To stay in the proper orbit, many satellites have thrusters–small rocket engines–that fire to change altitude or orientation in space. On Earth where gravity dominates, 5 pounds of thrust, equivalent to 22 Newtons of force, may seem small, but in space, it doesn’t take much thrust to move a large spacecraft.
Currently, most satellite thrusters are powered by hydrazine, a toxic and corrosive fuel that is dangerous to handle and store. In a quest to replace hydrazine with a more environmentally friendly fuel, NASA is testing thrusters propelled by green propellants that can provide better performance than hydrazine without the toxicity. These propellants could help lower costs by eliminating infrastructure needed for handling toxic fuels and reducing processing time–making it less expensive and safer and easier to launch both commercial and NASA spacecraft.
“When you consider all of the satellites in orbit today that do everything from observing Earth and monitoring weather to peering deep into our universe to answer questions about its origins, it’s easy to see that using green propellants will make a big difference in increased mission performance at a reduced cost while keeping both the environment and our workforce safe from contamination,” said Steve Jurczyk, NASA’s associate administrator for the Space Technology Mission Directorate (STMD) at NASA Headquarters in Washington. “NASA has a rich history of ensuring our technology and scientific prowess has a benefit to life on Earth, and green propellant will help ensure that NASA continues to be a steward of this planet.”
NASA recently completed several hot-fire tests with thrusters powered by two different green propellants with the potential to replace hydrazine. Both are ionic liquid-based blends that are less toxic and less flammable than hydrazine, which makes them easier and less costly to store, to handle and to fuel up spacecraft before launch. Additionally, the new propellants offer higher performance, delivering more thrust for a given quantity of propellant than hydrazine.
One of the green propellants is a hydroxylammonium nitrate-based propellant known as AF-M315E. It was developed by the Air Force Research Laboratory at Edwards Air Force Base in California. This propellant will be demonstrated on a small satellite on NASA’s Green Propellant Infusion Mission (GPIM). During the GPIM flight, the smallsat will fire thrusters powered by AF-M315E to conduct maneuvers to change the satellite’s altitude and orientation. GPIM recently passed a major milestone with the delivery of the propellant’s propulsion subsystem built by Aerojet Rocketdyne in Redmond, Washington, to the mission’s prime contractor, Ball Aerospace & Technologies Corp. in Boulder, Colorado, for integration into the spacecraft. For this project, the GPIM team tested two different sized thrusters (1 and 22 Newton) with AF-M315E. Five of the 1-Newton thrusters will fly on GPIM.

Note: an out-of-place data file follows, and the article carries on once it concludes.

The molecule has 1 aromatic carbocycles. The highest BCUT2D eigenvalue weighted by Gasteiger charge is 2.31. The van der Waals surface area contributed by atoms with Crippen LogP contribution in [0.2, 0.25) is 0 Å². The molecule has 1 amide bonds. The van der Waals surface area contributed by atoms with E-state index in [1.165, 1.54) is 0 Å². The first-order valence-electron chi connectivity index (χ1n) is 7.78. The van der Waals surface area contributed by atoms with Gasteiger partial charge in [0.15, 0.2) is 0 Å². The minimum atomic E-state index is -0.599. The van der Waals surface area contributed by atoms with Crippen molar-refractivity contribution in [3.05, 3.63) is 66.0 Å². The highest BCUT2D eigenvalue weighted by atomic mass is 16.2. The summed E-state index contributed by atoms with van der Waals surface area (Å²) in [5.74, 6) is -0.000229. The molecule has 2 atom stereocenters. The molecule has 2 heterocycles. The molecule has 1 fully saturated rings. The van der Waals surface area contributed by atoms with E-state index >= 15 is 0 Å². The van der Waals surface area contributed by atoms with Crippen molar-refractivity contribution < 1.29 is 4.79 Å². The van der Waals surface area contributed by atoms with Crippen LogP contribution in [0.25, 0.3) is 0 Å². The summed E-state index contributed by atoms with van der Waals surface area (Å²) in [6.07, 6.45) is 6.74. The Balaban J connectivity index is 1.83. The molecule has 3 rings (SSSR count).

“With GPIM’s flight scheduled to launch next year, NASA and the aerospace industry have taken positive steps to demonstrate use of a propellant that will reduce satellite fueling hazards and save time and money during launch campaigns,” said Tim Smith, GPIM mission manager for NASA’s Technology Demonstration Missions at Marshall. GPIM is managed by STMD’s Technology Demonstration Missions Program Office at Marshall.
The other green propellant is a fuel called LMP-103S, which is based on the oxidizer ammonium dinitramide produced by Eurenco Bofors in Karlskoga, Sweden. A team at NASA’s Marshall Space Flight Center in Huntsville, Alabama, recently completed tests with both 5 Newton and 22 Newton thruster built by ECAPS and powered by LMP-103S. Engineers fired the 22 Newton thruster 35 times under varying conditions and monitored results with infrared cameras. Orbital ATK, Inc. assisted NASA with these tests.
“We conducted the first NASA tests with 22 Newton thrusters with this propellant in the United States,” said Christopher Burnside, lead engineer for testing the LMP-103S propellant. “They performed quite well, providing performance at comparable levels to today’s hydrazine thrusters. It’s always great to put thrusters through the paces in an environment that simulates operational conditions.”
To guide future investments, NASA is leading the development of a green propellant roadmap along with other government agencies, industry and academic leaders who recently shared their collective experiences during a technical interchange meeting at Marshall.
“I like the analogy of relating thrusters and propellant systems to aircraft,” said Charles Pierce, manager of Marshall’s Spacecraft Propulsion Systems Branch, which recently completed the tests with LMP-103S. “One aircraft doesn’t meet every need. Some high performance aircraft need to fly fast while other larger aircraft need to conserve fuel and fly slowly. Some carry passengers while others carry only cargo. Likewise, NASA needs to have flexibility in the types of thrusters and propellant systems it has to meet a variety of mission needs. One type of propellant might work best for one type of mission while another is better suited for a different mission. It’s important that we have choices as we go green.”